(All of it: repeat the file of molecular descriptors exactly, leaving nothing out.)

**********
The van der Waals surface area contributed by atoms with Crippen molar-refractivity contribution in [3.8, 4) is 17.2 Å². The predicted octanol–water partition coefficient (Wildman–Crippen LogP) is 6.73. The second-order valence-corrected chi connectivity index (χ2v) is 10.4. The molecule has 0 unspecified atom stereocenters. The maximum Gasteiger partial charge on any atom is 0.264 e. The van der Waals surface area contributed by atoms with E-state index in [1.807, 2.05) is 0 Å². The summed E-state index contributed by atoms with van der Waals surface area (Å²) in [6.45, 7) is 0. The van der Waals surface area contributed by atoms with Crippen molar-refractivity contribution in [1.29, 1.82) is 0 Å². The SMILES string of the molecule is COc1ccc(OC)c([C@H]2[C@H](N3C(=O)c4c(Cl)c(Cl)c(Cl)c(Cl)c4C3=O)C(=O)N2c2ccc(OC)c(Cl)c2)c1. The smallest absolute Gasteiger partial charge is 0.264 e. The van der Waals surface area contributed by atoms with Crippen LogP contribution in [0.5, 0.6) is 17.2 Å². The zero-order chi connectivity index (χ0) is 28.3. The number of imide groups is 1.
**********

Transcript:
The van der Waals surface area contributed by atoms with Crippen molar-refractivity contribution in [3.8, 4) is 17.2 Å². The predicted octanol–water partition coefficient (Wildman–Crippen LogP) is 6.73. The second-order valence-corrected chi connectivity index (χ2v) is 10.4. The molecule has 0 unspecified atom stereocenters. The maximum Gasteiger partial charge on any atom is 0.264 e. The van der Waals surface area contributed by atoms with E-state index in [1.807, 2.05) is 0 Å². The summed E-state index contributed by atoms with van der Waals surface area (Å²) in [6.45, 7) is 0. The van der Waals surface area contributed by atoms with Crippen molar-refractivity contribution in [1.29, 1.82) is 0 Å². The SMILES string of the molecule is COc1ccc(OC)c([C@H]2[C@H](N3C(=O)c4c(Cl)c(Cl)c(Cl)c(Cl)c4C3=O)C(=O)N2c2ccc(OC)c(Cl)c2)c1. The smallest absolute Gasteiger partial charge is 0.264 e. The van der Waals surface area contributed by atoms with Crippen LogP contribution in [0.5, 0.6) is 17.2 Å². The zero-order chi connectivity index (χ0) is 28.3. The number of imide groups is 1.